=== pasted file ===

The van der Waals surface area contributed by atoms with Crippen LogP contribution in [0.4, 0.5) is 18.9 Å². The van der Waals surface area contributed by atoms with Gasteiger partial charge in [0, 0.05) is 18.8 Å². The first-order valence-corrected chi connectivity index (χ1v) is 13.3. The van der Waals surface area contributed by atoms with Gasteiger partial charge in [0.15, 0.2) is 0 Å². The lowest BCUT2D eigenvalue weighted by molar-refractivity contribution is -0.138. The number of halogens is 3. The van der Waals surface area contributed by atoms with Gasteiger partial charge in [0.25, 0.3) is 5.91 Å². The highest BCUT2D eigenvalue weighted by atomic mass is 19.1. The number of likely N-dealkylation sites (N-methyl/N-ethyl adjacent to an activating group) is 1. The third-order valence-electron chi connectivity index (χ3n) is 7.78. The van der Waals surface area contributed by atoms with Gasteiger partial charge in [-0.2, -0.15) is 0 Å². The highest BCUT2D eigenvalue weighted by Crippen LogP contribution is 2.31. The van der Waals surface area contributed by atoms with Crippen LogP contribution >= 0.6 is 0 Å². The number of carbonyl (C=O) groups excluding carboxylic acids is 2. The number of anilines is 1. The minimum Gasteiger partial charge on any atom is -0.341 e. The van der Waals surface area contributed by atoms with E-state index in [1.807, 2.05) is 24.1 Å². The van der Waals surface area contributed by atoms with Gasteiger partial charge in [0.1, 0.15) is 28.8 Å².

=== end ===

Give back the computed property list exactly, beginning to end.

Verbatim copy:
The van der Waals surface area contributed by atoms with Crippen LogP contribution in [0.4, 0.5) is 18.9 Å². The van der Waals surface area contributed by atoms with Gasteiger partial charge in [0, 0.05) is 18.8 Å². The first-order valence-corrected chi connectivity index (χ1v) is 13.3. The van der Waals surface area contributed by atoms with Gasteiger partial charge in [0.15, 0.2) is 0 Å². The lowest BCUT2D eigenvalue weighted by molar-refractivity contribution is -0.138. The number of halogens is 3. The van der Waals surface area contributed by atoms with Gasteiger partial charge in [0.25, 0.3) is 5.91 Å². The highest BCUT2D eigenvalue weighted by atomic mass is 19.1. The number of likely N-dealkylation sites (N-methyl/N-ethyl adjacent to an activating group) is 1. The third-order valence-electron chi connectivity index (χ3n) is 7.78. The van der Waals surface area contributed by atoms with Gasteiger partial charge in [-0.2, -0.15) is 0 Å². The highest BCUT2D eigenvalue weighted by Crippen LogP contribution is 2.31. The van der Waals surface area contributed by atoms with Crippen LogP contribution >= 0.6 is 0 Å². The number of carbonyl (C=O) groups excluding carboxylic acids is 2. The number of anilines is 1. The minimum Gasteiger partial charge on any atom is -0.341 e. The van der Waals surface area contributed by atoms with E-state index in [1.807, 2.05) is 24.1 Å². The van der Waals surface area contributed by atoms with Gasteiger partial charge in [0.1, 0.15) is 28.8 Å².